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Basha Miao Village | Biasha Miao Village

Lying on the southern border Guizhou, Basha village is famed for being China 's last tribe of gunmen. This primitive miao village is hidden away in a forest and filled with stilted wooden houses by the river.

Basha village is home to over 1,000 residents living in more than 400 households. Their ancestors were frontline troops who charged through forests and fought the bears there -- all to guard the land where they lived. Through hundreds of years, they have been guarding their homeland. Still today the men in Basha preserve their musketeer heritage, which makes Basha the only tribe that can legally carry real guns in China. A strong sense of precaution inherited from their ancestors keeps this village isolated from the outside world. The villagers lead a self-sufficient life in the hilly areas and retain the dressing and living customs hundreds of years ago.

Gun shots going off serves as a welcome signal. Stilted wooden local residences hidden in the lush forest.

The villagers in Basha worship trees, especially maples, as gods. They believe the buns on their heads represent trees, while the purple clothes they wear represent bark. (The color is a special bluish purple. Biasha people usually add egg whites into the indigo when dying the coarse cloth, making it shiny and waterproof.) In Basha, a tree is planted whenever a baby is born. Often it will be cut down to make the coffin when the person eventually dies. Cutting down ancient trees is forbidden in the village.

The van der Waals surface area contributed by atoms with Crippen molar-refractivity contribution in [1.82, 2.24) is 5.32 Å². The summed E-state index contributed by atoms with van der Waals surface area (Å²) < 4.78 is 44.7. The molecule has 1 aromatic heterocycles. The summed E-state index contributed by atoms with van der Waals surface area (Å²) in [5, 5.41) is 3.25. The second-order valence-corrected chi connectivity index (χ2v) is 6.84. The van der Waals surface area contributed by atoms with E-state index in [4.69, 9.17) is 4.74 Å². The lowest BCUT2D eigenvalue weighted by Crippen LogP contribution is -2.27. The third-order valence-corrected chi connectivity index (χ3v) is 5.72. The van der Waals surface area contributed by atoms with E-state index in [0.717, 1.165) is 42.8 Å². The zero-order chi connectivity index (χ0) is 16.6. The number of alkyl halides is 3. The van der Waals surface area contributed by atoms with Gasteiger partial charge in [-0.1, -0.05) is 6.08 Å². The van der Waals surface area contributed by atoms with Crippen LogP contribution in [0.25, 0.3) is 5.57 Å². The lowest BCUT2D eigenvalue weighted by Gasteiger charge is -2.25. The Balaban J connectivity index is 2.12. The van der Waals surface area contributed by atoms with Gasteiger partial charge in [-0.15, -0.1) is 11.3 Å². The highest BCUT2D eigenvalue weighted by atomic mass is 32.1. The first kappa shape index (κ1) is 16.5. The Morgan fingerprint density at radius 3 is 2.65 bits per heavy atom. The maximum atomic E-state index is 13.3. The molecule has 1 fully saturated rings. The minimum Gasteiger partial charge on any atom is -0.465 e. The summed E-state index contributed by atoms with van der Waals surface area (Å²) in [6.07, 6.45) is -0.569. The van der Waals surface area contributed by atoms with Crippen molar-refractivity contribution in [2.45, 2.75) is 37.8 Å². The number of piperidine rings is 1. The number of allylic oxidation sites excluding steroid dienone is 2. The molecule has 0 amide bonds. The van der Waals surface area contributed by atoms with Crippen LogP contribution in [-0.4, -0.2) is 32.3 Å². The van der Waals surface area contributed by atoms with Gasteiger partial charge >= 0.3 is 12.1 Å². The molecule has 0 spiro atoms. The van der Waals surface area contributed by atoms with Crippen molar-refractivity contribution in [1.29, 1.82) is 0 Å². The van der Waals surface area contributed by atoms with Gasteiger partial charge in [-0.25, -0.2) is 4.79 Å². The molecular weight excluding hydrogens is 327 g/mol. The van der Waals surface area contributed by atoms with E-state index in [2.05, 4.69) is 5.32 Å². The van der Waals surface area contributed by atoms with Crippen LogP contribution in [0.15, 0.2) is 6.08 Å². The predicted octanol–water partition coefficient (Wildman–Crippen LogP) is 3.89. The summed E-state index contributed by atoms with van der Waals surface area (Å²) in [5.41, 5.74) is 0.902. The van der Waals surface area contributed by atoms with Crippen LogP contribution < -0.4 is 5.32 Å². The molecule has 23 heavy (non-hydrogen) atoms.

Basha men are also famous for their unique hairstyles. Like the men in the Qing dynasty, Basha men wear their long hair in braids. They attach great importance to their hair bun, which they believe is a symbol of masculinity, as well as an emblem of power. This is a hairstyle that 's existed for thousands of years.

Young boys have to take part in a shaving ceremony between the ages of seven and fifteen. The tribe leader wets a sickle with the water used to boil eggs, and shaves off all of the boy's hair except for the central part, which is coiled into a bun. The blade caresses the scalp, and patches of hair fall to the ground. This shave is done without any shaving cream, or even a rinse. Boys get their first haircuts as a rite of passage, and then are given a hunting rifle at the age of 15 as a sign that they've become adults.

Shaving off the hair with a sickle really needs superb skill. A Basha woman is carrying a basket which is used to hold her baby.
The clothes are all made from the home-woven fabrics with the traditional ancient loom. An honest old Basha villager is observing the visitors with his ingenous eyes.

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